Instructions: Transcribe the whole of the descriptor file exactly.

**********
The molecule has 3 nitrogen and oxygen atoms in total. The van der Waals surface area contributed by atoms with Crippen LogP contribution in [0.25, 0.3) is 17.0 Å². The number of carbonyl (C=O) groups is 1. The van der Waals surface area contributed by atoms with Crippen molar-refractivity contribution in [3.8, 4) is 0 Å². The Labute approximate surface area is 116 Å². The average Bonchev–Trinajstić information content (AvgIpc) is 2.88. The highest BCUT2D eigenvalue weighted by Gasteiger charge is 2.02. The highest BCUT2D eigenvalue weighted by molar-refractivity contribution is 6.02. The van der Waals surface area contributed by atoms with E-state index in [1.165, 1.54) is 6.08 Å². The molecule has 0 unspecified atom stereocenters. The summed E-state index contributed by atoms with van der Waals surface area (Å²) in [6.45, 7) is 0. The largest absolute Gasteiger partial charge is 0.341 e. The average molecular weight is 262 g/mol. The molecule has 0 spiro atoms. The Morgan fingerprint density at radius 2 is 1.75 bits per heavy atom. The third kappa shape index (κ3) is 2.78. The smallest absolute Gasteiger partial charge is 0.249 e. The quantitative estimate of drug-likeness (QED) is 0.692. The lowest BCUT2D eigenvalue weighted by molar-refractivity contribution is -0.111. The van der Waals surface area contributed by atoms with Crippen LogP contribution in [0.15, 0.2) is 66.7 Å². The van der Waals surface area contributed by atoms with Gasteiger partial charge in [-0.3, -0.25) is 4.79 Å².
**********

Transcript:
The molecule has 3 nitrogen and oxygen atoms in total. The van der Waals surface area contributed by atoms with Crippen LogP contribution in [0.25, 0.3) is 17.0 Å². The number of carbonyl (C=O) groups is 1. The van der Waals surface area contributed by atoms with Crippen molar-refractivity contribution in [3.8, 4) is 0 Å². The Labute approximate surface area is 116 Å². The average Bonchev–Trinajstić information content (AvgIpc) is 2.88. The highest BCUT2D eigenvalue weighted by Gasteiger charge is 2.02. The highest BCUT2D eigenvalue weighted by molar-refractivity contribution is 6.02. The van der Waals surface area contributed by atoms with E-state index in [1.165, 1.54) is 6.08 Å². The molecule has 0 unspecified atom stereocenters. The summed E-state index contributed by atoms with van der Waals surface area (Å²) in [6.45, 7) is 0. The largest absolute Gasteiger partial charge is 0.341 e. The average molecular weight is 262 g/mol. The molecule has 0 spiro atoms. The Morgan fingerprint density at radius 2 is 1.75 bits per heavy atom. The third kappa shape index (κ3) is 2.78. The smallest absolute Gasteiger partial charge is 0.249 e. The quantitative estimate of drug-likeness (QED) is 0.692. The lowest BCUT2D eigenvalue weighted by molar-refractivity contribution is -0.111. The van der Waals surface area contributed by atoms with Crippen LogP contribution in [0.15, 0.2) is 66.7 Å². The van der Waals surface area contributed by atoms with Gasteiger partial charge in [-0.3, -0.25) is 4.79 Å².